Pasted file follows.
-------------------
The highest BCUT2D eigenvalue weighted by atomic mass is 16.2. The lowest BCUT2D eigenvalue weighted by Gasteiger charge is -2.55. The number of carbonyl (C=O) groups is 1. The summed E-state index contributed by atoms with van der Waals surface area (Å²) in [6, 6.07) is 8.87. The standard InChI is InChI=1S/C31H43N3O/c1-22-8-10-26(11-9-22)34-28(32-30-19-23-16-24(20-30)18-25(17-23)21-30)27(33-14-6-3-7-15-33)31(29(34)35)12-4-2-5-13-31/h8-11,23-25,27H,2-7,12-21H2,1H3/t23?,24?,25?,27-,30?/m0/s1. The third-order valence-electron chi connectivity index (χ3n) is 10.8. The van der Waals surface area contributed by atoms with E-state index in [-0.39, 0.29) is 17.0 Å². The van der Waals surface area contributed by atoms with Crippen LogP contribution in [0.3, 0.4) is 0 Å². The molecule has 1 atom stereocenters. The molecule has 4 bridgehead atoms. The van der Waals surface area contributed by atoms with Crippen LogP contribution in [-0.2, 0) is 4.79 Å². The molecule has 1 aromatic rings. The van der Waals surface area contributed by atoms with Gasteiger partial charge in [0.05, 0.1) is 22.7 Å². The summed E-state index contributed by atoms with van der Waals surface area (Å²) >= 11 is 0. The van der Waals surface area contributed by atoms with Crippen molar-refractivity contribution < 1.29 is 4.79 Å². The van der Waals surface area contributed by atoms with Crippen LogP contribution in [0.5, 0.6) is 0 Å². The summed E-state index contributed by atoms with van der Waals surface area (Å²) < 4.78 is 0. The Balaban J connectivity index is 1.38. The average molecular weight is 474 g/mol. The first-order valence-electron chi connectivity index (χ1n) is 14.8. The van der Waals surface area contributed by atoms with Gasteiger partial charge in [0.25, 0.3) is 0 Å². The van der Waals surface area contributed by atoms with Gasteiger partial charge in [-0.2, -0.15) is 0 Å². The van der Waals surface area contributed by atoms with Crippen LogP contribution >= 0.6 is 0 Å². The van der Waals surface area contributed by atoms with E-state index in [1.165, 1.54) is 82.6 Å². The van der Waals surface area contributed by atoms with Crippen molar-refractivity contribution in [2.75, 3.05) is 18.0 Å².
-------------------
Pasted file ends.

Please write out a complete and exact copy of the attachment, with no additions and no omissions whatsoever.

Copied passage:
The highest BCUT2D eigenvalue weighted by atomic mass is 16.2. The lowest BCUT2D eigenvalue weighted by Gasteiger charge is -2.55. The number of carbonyl (C=O) groups is 1. The summed E-state index contributed by atoms with van der Waals surface area (Å²) in [6, 6.07) is 8.87. The standard InChI is InChI=1S/C31H43N3O/c1-22-8-10-26(11-9-22)34-28(32-30-19-23-16-24(20-30)18-25(17-23)21-30)27(33-14-6-3-7-15-33)31(29(34)35)12-4-2-5-13-31/h8-11,23-25,27H,2-7,12-21H2,1H3/t23?,24?,25?,27-,30?/m0/s1. The third-order valence-electron chi connectivity index (χ3n) is 10.8. The van der Waals surface area contributed by atoms with E-state index in [-0.39, 0.29) is 17.0 Å². The van der Waals surface area contributed by atoms with Crippen LogP contribution in [0.3, 0.4) is 0 Å². The molecule has 1 atom stereocenters. The molecule has 4 bridgehead atoms. The van der Waals surface area contributed by atoms with Crippen LogP contribution in [-0.2, 0) is 4.79 Å². The molecule has 1 aromatic rings. The van der Waals surface area contributed by atoms with Gasteiger partial charge in [0.05, 0.1) is 22.7 Å². The summed E-state index contributed by atoms with van der Waals surface area (Å²) >= 11 is 0. The van der Waals surface area contributed by atoms with Crippen molar-refractivity contribution < 1.29 is 4.79 Å². The van der Waals surface area contributed by atoms with Crippen LogP contribution in [0.5, 0.6) is 0 Å². The summed E-state index contributed by atoms with van der Waals surface area (Å²) < 4.78 is 0. The Balaban J connectivity index is 1.38. The average molecular weight is 474 g/mol. The first-order valence-electron chi connectivity index (χ1n) is 14.8. The van der Waals surface area contributed by atoms with Gasteiger partial charge in [0.25, 0.3) is 0 Å². The van der Waals surface area contributed by atoms with Gasteiger partial charge in [-0.2, -0.15) is 0 Å². The van der Waals surface area contributed by atoms with Crippen LogP contribution >= 0.6 is 0 Å². The van der Waals surface area contributed by atoms with E-state index in [1.165, 1.54) is 82.6 Å². The van der Waals surface area contributed by atoms with Crippen molar-refractivity contribution in [2.75, 3.05) is 18.0 Å².